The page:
“By making credit available at the point of the transaction, we’re bringing credit closer to the moment of relevance. We’re trying to make a better transaction for buyers and sellers and addressing the root cause of what drives a lot of cash flow challenges”

Elsewhere, Google’s new Google Pay platform is piloting a new service in Las Vegas that allows commuters to purchase Monorail tickets with their Google Pay digital wallet

In Europe, BBVA is testing an “invisible” payments system in its Madrid cafeteria. The system uses facial recognition technology to recognize a customer and their order, and then seamlessly charging their card. In the U.K., Square announced the launch of its Instant Deposits service for U.K. businesses. In remarks by CEO Jack Dorsey, as highlighted in a Finextra article, he stated: “Since our founding, we’ve heard that cash flow is a major pain point for small businesses. Our products were all built to provide fast and predictable access to funds to help businesses of all sizes remain competitive and agile. We believe our sellers should have the ability to access the money they’ve made as fast as possible, so we’re thrilled to provide this new service to businesses across the UK.” 

Crypto: The big news in crypto this week was Google’s announcement that it would ban advertisements for cryptocurrencies and ICOs. This comes after a similar move by Facebook back in January and precipitated a major fall in the value of cryptocurrencies like bitcoin, which briefly fell below $8,000.

Elsewhere, Coinbase reached an agreement with U.K.-based Barclays allowing the bitcoin exchange to open a bank account in the U.K. Separately, Benoît Cœuré and Jacqueline Loh from the Bank for International Settlements (BIS) co-wrote an article advocating for central bank digital currencies (CBDCs) as the future of cryptocurrencies. For more on that, check out last week’s FinTech in Focus, which discusses the recent BIS paper on CBDCs.

AltFi: Ant Financial announced this week that it is launching China’s first asset-backed security backed by loans to online retailers. Specifically, the securities will be backed by loans to SME suppliers of e-commerce sites, such as Alibaba.

Global Developments

Asia

Australia: FinTech Australia welcomed a new report covering small and medium-sized enterprises access to capital in the country, which highlighted the role FinTech is playing in meeting credit demand. Among the findings from the Scottish Pacific SME Growth Index—a survey of more than 1,200 SMEs with annual revenues of up to $5 million—nonbank financing is now the first option for nearly one-quarter of SMEs and nearly 50 percent of SMEs who haven't used a nonbank finance provider would consider using a FinTech platform in the future. As the report notes, while SMEs "seem unsatisfied with traditional banks, they are not yet fully accessing opportunities available to them in the non-banking sector." Interestingly, growth SMEs were five times more likely to use alternative lending options than declining growth SMEs, according to the report.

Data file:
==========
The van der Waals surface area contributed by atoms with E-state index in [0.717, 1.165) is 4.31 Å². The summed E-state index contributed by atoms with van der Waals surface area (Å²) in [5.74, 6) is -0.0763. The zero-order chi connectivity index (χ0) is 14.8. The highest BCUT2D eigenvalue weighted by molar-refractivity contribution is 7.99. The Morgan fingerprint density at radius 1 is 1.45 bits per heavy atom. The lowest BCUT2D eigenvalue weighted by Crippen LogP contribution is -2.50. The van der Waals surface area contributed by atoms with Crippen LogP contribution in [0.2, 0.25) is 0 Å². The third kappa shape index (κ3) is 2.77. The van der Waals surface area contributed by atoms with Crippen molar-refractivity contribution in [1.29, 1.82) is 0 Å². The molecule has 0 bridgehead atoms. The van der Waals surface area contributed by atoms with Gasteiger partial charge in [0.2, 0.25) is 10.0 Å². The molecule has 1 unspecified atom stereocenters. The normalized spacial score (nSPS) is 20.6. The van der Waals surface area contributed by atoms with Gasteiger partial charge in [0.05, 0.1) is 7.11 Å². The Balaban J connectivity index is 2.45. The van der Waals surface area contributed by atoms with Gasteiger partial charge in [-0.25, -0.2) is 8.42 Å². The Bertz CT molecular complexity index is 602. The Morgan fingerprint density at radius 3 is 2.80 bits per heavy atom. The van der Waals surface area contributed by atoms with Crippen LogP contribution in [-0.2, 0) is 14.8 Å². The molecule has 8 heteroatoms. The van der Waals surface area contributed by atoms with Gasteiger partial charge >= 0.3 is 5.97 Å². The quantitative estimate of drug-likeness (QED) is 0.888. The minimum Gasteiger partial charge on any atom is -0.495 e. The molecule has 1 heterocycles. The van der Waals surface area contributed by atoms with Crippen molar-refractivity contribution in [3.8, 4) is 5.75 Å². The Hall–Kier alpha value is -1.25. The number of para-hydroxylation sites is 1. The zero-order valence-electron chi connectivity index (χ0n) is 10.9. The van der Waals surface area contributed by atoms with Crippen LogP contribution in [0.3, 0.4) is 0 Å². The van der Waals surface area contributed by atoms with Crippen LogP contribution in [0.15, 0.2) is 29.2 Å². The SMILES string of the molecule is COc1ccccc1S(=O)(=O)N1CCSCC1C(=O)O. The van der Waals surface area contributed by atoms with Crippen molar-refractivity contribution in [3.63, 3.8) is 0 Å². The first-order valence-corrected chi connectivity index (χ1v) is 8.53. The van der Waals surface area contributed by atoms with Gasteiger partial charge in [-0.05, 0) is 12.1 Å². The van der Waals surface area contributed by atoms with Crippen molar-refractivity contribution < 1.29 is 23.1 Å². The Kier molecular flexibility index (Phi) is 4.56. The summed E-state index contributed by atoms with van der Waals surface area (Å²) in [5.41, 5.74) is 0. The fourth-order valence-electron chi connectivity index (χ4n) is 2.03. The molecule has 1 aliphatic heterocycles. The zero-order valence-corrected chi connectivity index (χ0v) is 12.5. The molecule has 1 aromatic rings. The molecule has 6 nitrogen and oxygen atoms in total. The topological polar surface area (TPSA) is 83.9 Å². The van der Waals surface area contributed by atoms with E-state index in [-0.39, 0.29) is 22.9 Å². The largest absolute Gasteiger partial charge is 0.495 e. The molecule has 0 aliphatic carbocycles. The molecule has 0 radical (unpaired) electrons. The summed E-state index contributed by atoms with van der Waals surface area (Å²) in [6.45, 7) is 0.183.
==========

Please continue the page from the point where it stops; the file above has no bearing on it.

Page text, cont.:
03 26 18c

Source: Scottish Pacific SME Growth Index

Hong Kong: The Securities and Futures Commission (SFC) halted an initial coin offering (ICO) by Black Cell Technology Limited "over concerns that Black Cell had engaged in potential unauthorized promotional activities and unlicensed regulated activities."

Singapore: Ravi Menon, managing director of the Monetary Authority of Singapore (MAS), gave prepared remarks covering the good, the bad, and the ugly of crypto tokens. In his remarks, Menon stated that one of the potentially strongest use cases of crypto tokens is to facilitate cross-border payments in traditional currencies. "This is the challenge that Singapore's Protect Ubin has set itself to solve: to use blockchain technology to enable entities across jurisdictions to make payments to one another: without intermediaries; with greater speed and efficiency; and at lower risk and cost." According to Menon, after two successful proofs of concept domestically, MAS has entered into a collaboration with the Bank of Canada "to test and develop a cross-border solution using crypto tokens issued by the two central banks."

Europe

France: According to reports, France is moving to become an attractive location for initial coin offerings (ICOs). The country's Minister of the Economy, Bruno Le Maire, has hired Jean-Pierre Landau, former deputy governor of the Bank de France, to determine the regulatory approach to ICOs, with proposed rules likely to be introduced next month.

Lithuania: The Bank of Lithuania is seeking proposals from software developers in the country and around the world for the development of its service-based blockchain platform, LBChain. According to Marius Jurgilas, a member of the board of the Bank of Lithuania, LBChain offers "a unique chance for businesses to trial and implement their state-of-the-art FinTech innovations to bring benefits to both consumers and the financial system." At this point, I’m trying to figure out if the use of “regulatory sandbox” just isn’t cool anymore (think back to Ontario Securities Commission’s announcement of its LaunchPad).